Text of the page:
This Year's Deficit Will Probably Be the Smallest Since 2008

Government Printing Office employees work on copies of President Barack Obama's fiscal 2013 budget book Government Printing Office employees work on copies of President Barack Obama's fiscal 2013 budget book Manuel Balce Ceneta/AP

The federal government ran a $71 billion surplus in June, putting the country on track for the lowest deficit since 2008, according to The Associated Press. For the first nine months of fiscal year 2014 the deficit was $366 billion, 28 percent lower than it was at this point last year. The Congressional Budget Office estimates that the deficit will be $492 billion, the lowest deficit since 2008's $459 billion ($498 billion counting inflation).

Meanwhile, the White House gave a more conservative estimate of a $583 billion deficit, according to the AP. That still puts the deficit down nearly $100 billion from $680 billion last year.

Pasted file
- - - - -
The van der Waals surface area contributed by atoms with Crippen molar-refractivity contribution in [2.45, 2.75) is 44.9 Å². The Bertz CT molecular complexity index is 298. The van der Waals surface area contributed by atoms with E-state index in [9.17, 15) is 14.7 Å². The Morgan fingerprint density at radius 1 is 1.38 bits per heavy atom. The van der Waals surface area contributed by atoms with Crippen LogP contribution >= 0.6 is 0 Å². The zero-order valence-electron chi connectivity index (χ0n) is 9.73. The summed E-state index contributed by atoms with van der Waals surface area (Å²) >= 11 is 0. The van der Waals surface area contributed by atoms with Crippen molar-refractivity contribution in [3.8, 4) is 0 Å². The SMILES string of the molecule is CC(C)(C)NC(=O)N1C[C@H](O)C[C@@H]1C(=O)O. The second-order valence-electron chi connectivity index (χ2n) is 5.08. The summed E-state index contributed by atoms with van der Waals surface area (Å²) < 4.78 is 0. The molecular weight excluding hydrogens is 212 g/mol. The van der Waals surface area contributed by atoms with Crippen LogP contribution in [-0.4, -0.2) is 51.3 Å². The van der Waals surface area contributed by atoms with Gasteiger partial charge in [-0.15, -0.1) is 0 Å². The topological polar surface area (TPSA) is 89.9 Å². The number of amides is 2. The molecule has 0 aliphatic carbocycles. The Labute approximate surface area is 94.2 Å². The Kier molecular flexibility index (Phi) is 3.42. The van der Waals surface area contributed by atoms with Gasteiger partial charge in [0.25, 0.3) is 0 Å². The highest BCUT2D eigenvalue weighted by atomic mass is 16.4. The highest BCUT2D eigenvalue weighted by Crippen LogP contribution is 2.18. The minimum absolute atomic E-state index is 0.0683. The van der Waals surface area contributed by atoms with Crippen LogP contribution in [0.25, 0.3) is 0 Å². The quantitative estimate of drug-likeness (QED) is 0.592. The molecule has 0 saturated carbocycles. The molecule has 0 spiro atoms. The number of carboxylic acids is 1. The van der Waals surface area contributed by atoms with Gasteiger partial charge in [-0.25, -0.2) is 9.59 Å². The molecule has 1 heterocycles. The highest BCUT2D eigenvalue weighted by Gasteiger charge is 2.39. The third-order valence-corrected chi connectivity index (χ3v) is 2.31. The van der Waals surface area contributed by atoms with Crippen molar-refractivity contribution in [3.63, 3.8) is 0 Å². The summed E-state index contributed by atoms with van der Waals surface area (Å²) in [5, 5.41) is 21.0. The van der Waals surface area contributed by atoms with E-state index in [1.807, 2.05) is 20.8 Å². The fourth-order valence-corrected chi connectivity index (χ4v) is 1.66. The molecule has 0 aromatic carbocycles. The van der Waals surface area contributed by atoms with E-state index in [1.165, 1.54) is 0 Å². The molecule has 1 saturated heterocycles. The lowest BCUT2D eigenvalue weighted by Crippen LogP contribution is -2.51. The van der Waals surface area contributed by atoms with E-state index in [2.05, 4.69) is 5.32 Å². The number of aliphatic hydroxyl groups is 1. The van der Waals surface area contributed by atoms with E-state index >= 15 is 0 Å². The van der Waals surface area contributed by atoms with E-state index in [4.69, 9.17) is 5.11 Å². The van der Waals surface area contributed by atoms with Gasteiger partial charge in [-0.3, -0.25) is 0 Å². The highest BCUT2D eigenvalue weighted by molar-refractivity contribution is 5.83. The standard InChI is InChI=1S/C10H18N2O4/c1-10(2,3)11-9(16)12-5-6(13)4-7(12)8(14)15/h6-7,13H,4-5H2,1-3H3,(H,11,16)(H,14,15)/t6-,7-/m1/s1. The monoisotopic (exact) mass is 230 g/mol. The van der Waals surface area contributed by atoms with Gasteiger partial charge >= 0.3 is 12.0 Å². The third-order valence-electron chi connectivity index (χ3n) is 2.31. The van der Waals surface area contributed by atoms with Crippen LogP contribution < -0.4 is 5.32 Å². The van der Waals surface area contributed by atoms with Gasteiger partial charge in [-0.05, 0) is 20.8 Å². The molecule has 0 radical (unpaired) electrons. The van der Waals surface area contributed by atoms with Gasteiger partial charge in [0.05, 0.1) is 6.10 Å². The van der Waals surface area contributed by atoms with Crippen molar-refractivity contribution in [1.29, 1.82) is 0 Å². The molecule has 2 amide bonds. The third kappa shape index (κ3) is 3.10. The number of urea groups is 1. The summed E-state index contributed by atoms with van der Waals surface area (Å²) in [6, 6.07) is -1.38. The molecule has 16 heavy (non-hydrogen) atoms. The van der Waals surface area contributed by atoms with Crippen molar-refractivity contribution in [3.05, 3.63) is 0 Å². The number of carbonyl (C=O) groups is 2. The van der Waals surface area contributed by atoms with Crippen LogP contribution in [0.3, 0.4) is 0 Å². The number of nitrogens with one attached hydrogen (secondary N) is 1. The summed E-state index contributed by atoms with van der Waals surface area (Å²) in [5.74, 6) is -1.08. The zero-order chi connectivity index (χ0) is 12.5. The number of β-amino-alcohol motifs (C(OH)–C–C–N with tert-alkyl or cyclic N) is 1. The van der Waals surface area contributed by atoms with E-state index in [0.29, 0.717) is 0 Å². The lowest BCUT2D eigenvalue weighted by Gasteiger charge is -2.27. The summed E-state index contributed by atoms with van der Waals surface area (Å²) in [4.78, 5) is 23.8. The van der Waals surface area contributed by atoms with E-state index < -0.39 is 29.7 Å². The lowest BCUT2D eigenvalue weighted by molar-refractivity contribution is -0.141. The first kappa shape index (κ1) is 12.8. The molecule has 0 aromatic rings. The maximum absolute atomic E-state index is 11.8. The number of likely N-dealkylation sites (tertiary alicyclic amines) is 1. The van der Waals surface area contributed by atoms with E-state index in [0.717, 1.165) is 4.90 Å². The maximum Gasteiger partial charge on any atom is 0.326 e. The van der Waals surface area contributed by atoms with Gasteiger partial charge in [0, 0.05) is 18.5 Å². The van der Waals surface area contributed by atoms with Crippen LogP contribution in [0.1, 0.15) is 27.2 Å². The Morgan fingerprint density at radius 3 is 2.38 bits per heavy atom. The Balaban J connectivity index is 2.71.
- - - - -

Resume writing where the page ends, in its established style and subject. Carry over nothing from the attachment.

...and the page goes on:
If you've been following the ebb and flow of the deficit, you know that last fiscal year was the first time the deficit was as low as its been since 2008, and down from the trillion dollar deficits of every year of Obama's presidency. In October The Wire laid out how to argue about the decrease based on your political beliefs: Republicans credit the sequester and decreased spending and Democrats credit their policies. The difference is that, so far this year, revenues have increased 8 percent and spending has also gone up 1 percent. 

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